Since that magical 2009 MLS Cup victory in Seattle, titles have eluded Real Salt Lake like disease-ridden mosquitoes out in the West Desert have avoided old friends from high school who work in the abatement industry. RSL may have struck first blood winning that first MLS title but it has not been pleasant since.
The last time Real Salt Lake had a chance to win a title was also at home, in the CONCACAF Champions League final against Monterrey (Mexico). Everyone knows how that game turned out because RSL were not the victors.
This time, in front of what is likely to be a sold-out, raucous and hungry crowd of mosquito-weary RSL fans the club can finally put to rest the argument that 2009 is as good as it’s gonna get — and win a major title Tuesday night at Rio Tinto Stadium vs D.C. United (7 p.m., no TV)
The U.S. Open Cup represents the clearest path back to CONCACAF Champions League for RSL. It’s one win and they’re in, so to speak, without any of the hurdles such as the one that Real Salt Lake is facing right now concerning the Supporters Shield race (Shield is given to team with top overall record in Major League Soccer), or getting through a tough playoff grind to win the 2013 MLS Cup (also a route to the CCL)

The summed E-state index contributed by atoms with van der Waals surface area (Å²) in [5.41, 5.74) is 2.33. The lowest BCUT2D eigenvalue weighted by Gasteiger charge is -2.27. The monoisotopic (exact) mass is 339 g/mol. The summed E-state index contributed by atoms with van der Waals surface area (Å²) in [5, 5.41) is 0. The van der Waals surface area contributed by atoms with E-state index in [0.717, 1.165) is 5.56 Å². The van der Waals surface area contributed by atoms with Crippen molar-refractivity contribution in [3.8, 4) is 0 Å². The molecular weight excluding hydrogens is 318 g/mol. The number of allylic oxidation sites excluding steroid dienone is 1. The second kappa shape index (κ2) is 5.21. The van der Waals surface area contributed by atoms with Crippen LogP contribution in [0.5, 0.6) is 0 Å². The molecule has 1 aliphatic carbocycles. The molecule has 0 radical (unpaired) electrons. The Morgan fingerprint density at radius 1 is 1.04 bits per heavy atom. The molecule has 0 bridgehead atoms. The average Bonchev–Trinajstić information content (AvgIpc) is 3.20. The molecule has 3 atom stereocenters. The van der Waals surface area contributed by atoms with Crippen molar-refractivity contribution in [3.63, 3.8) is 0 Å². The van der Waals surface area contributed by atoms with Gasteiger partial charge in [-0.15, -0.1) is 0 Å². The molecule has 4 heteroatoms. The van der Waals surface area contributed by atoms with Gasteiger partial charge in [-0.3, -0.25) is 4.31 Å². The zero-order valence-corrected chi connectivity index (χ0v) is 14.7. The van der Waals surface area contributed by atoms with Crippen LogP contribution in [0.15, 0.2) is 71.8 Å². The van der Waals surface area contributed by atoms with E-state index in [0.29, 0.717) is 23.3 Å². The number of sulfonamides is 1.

Here are five ways RSL can win the U.S. Open Cup tomorrow night and avoid other more treacherous routes:
There is no question that Real Salt Lake has a decided home-field advantage at Rio Tinto.
The club has lost just three games in Major League Soccer regular season play this season at the Riot and none in Open Cup play.
Former Chivas USA coach Chelis, a quote machine if there ever was one, summed it up best when he told MLSSoccer.com: “When my grandchildren misbehave, I will tell them I will send them to Utah.” Enough said on that score.
He also said of playing here: “I have never seen a whole stadium singing one song when their team scored. I wanted them to score another one.”
This was after his team lost to RSL at Rio Tinto, of course. It’s doubtful D.C. will feel the same way, but you never know.
The reason behind RSL’s resurgence is because of the youth movement that has taken place in part to shrewd offseason moves to land Colombian striker Olmes Garcia and to place faith in both its reserve league team and academy system.
Garcia has been a godsend for RSL — and has literally allowed fans to forget about petulant striker Fabian Espindola — who was offloaded to the New York Red Bulls in the offseason.
Garcia has five goals in MLS play — to go with four assists — and most of them have been highlight reels.
RSL’s so-called reserve players have also stepped up — case in point is striker/draft pick Devon Sandoval (pictured) who has three goals of his own — in addition to guys like Carlos Salcedo who are straight from RSL’s academy system.
Though most of these guys played Saturday in RSL’s 1-0 win over Vancouver and may not be available vs D.C., Sandoval summed up the result like this: “Yes, this was our second team if you want to call it that, but we’re dangerous still.”
That they are, and seven of them will be waiting anxiously on the bench to show their stuff if the veterans slip up on Tuesday.
No Red Cards